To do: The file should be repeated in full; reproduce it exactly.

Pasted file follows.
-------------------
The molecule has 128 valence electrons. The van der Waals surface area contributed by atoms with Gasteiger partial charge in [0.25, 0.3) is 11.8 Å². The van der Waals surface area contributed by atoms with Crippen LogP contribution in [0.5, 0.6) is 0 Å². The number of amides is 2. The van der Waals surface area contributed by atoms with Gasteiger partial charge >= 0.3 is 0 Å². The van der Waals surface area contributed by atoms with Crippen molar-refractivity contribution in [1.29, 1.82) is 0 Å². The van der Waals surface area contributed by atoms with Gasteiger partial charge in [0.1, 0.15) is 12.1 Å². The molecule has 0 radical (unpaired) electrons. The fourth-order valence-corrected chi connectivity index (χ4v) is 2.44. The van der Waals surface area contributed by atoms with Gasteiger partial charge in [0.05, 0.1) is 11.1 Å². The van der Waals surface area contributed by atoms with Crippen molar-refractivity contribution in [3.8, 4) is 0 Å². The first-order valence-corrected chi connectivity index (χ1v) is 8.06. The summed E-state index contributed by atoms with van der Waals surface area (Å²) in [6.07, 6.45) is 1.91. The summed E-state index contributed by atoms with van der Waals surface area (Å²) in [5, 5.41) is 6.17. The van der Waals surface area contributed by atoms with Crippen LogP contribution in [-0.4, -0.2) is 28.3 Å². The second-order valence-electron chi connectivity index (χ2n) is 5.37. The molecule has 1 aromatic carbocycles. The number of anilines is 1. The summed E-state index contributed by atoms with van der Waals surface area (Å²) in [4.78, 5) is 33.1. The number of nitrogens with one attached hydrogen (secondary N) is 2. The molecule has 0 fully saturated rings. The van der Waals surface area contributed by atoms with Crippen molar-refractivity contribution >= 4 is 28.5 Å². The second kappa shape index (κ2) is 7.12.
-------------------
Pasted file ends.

The molecule has 128 valence electrons. The van der Waals surface area contributed by atoms with Gasteiger partial charge in [0.25, 0.3) is 11.8 Å². The van der Waals surface area contributed by atoms with Crippen LogP contribution in [0.5, 0.6) is 0 Å². The number of amides is 2. The van der Waals surface area contributed by atoms with Gasteiger partial charge >= 0.3 is 0 Å². The van der Waals surface area contributed by atoms with Crippen molar-refractivity contribution in [1.29, 1.82) is 0 Å². The van der Waals surface area contributed by atoms with Gasteiger partial charge in [0.1, 0.15) is 12.1 Å². The molecule has 0 radical (unpaired) electrons. The fourth-order valence-corrected chi connectivity index (χ4v) is 2.44. The van der Waals surface area contributed by atoms with Gasteiger partial charge in [0.05, 0.1) is 11.1 Å². The van der Waals surface area contributed by atoms with Crippen molar-refractivity contribution in [3.8, 4) is 0 Å². The first-order valence-corrected chi connectivity index (χ1v) is 8.06. The summed E-state index contributed by atoms with van der Waals surface area (Å²) in [6.07, 6.45) is 1.91. The summed E-state index contributed by atoms with van der Waals surface area (Å²) in [5, 5.41) is 6.17. The van der Waals surface area contributed by atoms with Crippen LogP contribution in [-0.4, -0.2) is 28.3 Å². The second-order valence-electron chi connectivity index (χ2n) is 5.37. The molecule has 1 aromatic carbocycles. The number of anilines is 1. The summed E-state index contributed by atoms with van der Waals surface area (Å²) in [4.78, 5) is 33.1. The number of nitrogens with one attached hydrogen (secondary N) is 2. The molecule has 0 fully saturated rings. The van der Waals surface area contributed by atoms with Crippen molar-refractivity contribution >= 4 is 28.5 Å². The second kappa shape index (κ2) is 7.12.